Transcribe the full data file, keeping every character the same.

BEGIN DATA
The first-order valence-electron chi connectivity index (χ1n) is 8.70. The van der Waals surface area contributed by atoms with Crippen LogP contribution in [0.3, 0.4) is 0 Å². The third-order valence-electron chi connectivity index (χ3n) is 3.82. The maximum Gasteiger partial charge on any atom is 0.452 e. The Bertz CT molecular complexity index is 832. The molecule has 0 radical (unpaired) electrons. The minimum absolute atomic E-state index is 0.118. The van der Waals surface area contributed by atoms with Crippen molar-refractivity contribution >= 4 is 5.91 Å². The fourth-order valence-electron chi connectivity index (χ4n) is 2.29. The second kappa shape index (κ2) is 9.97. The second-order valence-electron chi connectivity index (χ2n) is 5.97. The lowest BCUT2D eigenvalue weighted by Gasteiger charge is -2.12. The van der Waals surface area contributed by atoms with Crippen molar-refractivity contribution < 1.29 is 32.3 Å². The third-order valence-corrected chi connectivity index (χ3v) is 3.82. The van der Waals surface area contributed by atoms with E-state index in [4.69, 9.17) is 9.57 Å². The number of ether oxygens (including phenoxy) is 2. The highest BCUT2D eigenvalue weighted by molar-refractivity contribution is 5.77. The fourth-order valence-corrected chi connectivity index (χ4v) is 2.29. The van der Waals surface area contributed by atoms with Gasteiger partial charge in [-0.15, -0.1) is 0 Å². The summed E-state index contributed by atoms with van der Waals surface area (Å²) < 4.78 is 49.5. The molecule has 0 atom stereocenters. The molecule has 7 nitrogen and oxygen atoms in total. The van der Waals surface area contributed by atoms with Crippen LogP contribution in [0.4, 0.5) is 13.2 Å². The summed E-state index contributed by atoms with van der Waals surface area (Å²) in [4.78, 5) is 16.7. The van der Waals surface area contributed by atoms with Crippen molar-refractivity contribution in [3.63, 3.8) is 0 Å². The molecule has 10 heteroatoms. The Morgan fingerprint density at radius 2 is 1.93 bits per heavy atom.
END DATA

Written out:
The first-order valence-electron chi connectivity index (χ1n) is 8.70. The van der Waals surface area contributed by atoms with Crippen LogP contribution in [0.3, 0.4) is 0 Å². The third-order valence-electron chi connectivity index (χ3n) is 3.82. The maximum Gasteiger partial charge on any atom is 0.452 e. The Bertz CT molecular complexity index is 832. The molecule has 0 radical (unpaired) electrons. The minimum absolute atomic E-state index is 0.118. The van der Waals surface area contributed by atoms with Crippen molar-refractivity contribution >= 4 is 5.91 Å². The fourth-order valence-electron chi connectivity index (χ4n) is 2.29. The second kappa shape index (κ2) is 9.97. The second-order valence-electron chi connectivity index (χ2n) is 5.97. The lowest BCUT2D eigenvalue weighted by Gasteiger charge is -2.12. The van der Waals surface area contributed by atoms with Crippen molar-refractivity contribution < 1.29 is 32.3 Å². The third-order valence-corrected chi connectivity index (χ3v) is 3.82. The van der Waals surface area contributed by atoms with E-state index in [4.69, 9.17) is 9.57 Å². The number of ether oxygens (including phenoxy) is 2. The highest BCUT2D eigenvalue weighted by molar-refractivity contribution is 5.77. The fourth-order valence-corrected chi connectivity index (χ4v) is 2.29. The van der Waals surface area contributed by atoms with Gasteiger partial charge in [-0.15, -0.1) is 0 Å². The summed E-state index contributed by atoms with van der Waals surface area (Å²) < 4.78 is 49.5. The molecule has 0 atom stereocenters. The molecule has 7 nitrogen and oxygen atoms in total. The van der Waals surface area contributed by atoms with Crippen LogP contribution in [0.4, 0.5) is 13.2 Å². The summed E-state index contributed by atoms with van der Waals surface area (Å²) in [4.78, 5) is 16.7. The van der Waals surface area contributed by atoms with Crippen molar-refractivity contribution in [3.63, 3.8) is 0 Å². The molecule has 10 heteroatoms. The Morgan fingerprint density at radius 2 is 1.93 bits per heavy atom.